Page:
New Study Emphasizes Cryosurgery For Painful Foot Neuromas
Practitioners traditionally use cortisone or alcohol sclerosing injections, orthotics, surgery or other modalities to treat foot neuromas. Now you can also use precisely targeted ice injections as a minimally invasive surgical procedure for relieving painful neuromas in the foot. New research on this modality was recently reported at the Annual Meeting of the American College of Foot and Ankle Surgeons (ACFAS).
Freezing these neuromas is proving very effective as an alternative to surgery for treating neuromas that fail conservative methods, according to study authors Lawrence Fallat, DPM, FACFAS and Eric Caporusso, DPM. In the study, Dr. Fallat used this procedure to treat 31 neuromas in 20 patients. All had failed conservative treatment and some had had unsuccessful neurectomies. The study authors evaluated the patients for one year, gauging pain ratings and patient satisfaction.
Eighty-three percent of the patients in the study said the cryosurgery provided significant pain relief, 39 percent said they were pain-free, and 90 percent said they would have the procedure performed again.
“Cryosurgery should be considered as a viable treatment for symptomatic neuromas of the lower extremity,” emphasizes Dr. Fallat. “It is fast and convenient and has no post-op disability.” He also adds that patients do not need stitches after the procedure.
So how does the procedure work? “With the advent of sophisticated gas expansion needles, we can freeze painful tissue with a 3-mm probe,” notes Dr. Fallat. He says during this six-minute procedure, which you can do in your office, nitrous oxide gas is passed and withdrawn through the probe tip to lower tissue temperature to minus 70ºC. A 5-mm ice ball that forms at the tip of the probe destroys the local nerve tissue.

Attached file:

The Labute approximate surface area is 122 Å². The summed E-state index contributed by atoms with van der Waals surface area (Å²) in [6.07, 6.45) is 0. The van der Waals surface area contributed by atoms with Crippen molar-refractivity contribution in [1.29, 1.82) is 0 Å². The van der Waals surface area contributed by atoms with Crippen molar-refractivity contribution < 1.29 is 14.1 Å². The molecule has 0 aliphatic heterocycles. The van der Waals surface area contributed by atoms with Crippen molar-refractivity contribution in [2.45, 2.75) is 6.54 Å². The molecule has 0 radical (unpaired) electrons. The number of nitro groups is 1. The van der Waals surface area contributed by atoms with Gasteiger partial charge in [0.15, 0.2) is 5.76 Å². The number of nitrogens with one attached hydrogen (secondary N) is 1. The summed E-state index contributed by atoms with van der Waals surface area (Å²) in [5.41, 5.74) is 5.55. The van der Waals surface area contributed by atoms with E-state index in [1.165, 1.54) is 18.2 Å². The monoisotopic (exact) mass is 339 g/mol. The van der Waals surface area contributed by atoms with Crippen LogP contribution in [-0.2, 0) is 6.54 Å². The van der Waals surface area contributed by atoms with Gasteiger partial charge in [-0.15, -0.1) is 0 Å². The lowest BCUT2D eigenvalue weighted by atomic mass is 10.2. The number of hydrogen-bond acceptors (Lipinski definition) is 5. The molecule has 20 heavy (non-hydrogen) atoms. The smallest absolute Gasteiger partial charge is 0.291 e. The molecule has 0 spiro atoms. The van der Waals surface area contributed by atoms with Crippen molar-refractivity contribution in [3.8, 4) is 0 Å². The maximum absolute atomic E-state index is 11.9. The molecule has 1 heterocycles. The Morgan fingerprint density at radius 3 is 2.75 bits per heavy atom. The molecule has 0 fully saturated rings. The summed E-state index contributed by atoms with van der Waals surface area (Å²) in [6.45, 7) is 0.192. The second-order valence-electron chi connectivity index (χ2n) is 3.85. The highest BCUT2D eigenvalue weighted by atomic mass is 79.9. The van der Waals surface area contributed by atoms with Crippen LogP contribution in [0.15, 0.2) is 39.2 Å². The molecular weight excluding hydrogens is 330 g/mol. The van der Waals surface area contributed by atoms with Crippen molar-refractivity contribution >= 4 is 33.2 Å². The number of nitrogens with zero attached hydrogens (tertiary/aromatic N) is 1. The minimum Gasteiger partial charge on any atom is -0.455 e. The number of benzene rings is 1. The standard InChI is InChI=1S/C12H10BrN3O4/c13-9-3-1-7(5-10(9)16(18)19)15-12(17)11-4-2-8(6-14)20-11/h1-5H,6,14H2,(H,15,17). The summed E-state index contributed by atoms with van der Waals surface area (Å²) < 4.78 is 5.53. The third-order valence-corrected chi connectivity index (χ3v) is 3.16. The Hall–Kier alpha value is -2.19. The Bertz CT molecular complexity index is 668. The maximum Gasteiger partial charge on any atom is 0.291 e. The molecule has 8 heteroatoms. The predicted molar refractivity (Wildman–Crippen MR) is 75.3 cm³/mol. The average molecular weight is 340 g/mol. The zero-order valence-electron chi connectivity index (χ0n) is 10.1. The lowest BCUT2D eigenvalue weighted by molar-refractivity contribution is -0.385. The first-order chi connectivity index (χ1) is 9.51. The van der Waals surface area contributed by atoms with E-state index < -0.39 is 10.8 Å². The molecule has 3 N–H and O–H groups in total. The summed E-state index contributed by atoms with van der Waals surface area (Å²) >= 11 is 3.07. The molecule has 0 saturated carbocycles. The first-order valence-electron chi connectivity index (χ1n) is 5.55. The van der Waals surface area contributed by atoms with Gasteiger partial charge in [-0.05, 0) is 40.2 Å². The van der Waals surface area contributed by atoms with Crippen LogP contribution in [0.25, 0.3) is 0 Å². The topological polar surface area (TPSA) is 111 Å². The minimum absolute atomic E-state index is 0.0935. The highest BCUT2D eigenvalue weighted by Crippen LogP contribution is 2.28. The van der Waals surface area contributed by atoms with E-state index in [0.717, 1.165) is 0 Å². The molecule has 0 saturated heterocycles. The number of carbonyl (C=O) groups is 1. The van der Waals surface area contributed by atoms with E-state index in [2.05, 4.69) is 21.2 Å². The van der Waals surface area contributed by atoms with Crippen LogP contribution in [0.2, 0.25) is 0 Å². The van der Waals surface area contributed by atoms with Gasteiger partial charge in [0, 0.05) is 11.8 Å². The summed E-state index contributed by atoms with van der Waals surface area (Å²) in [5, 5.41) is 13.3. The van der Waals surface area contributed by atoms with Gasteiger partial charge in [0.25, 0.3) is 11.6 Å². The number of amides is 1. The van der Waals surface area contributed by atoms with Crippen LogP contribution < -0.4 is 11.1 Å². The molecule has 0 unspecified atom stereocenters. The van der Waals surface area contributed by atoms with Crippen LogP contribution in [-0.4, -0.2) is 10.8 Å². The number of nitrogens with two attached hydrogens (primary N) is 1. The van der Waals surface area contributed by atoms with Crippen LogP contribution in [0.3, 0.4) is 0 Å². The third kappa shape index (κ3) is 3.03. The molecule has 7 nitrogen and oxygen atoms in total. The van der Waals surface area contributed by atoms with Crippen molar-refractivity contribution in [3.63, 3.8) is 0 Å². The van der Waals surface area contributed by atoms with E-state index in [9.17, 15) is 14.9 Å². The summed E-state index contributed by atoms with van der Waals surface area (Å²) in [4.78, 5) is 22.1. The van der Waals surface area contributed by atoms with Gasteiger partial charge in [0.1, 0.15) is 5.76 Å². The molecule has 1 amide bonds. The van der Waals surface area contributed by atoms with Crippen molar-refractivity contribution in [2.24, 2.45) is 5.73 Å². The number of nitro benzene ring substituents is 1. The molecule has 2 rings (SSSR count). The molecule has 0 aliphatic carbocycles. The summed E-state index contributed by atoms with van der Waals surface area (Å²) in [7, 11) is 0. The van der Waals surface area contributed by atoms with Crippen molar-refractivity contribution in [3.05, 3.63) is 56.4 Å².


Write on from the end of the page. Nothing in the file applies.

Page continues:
There are a few caveats, though. Some patients in the study said they did not benefit from the procedure, but they all had a previous neurectomy. According to Dr. Fallat, scar tissue from those surgeries may have prevented complete penetration with the probe. Therefore, he says you should avoid using cryosurgery for these patients as the “freezeball” cannot penetrate the scar tissue.
While cryosurgery does not get rid of neuromas, it reduces patients’ sensitivity and makes the condition less painful, according to Dr. Fallat. He says patients “consider this a victory.”
“My overall assessment of the cryosurgery for neuromas is that it should be added to the list of acceptable treatments for this condition,” says Gary Dockery, DPM, the Founder and Director of the Northwest Podiatric Foundation for Education and Research. “However, it is still a surgical procedure, even if it’s listed as ‘minimally invasive surgery.’”
Dr. Dockery notes that chemical neurolysis provides more effective results in terms of “pain-free” patients. While the cryosurgery study found that 39 percent of the patients were pain-free after the procedure, Dr. Dockery notes that his 1999 study of chemical neurolysis found that 82 percent of his patients were pain-free.
Still, both Drs. Fallat and Dockery believe cryosurgery does provide another option in the arsenal for foot neuromas and should be considered before the more invasive neurectomy.
“The failure rate of neurectomy exceeds 20 percent, and neuromas can recur,” explains Dr. Fallat.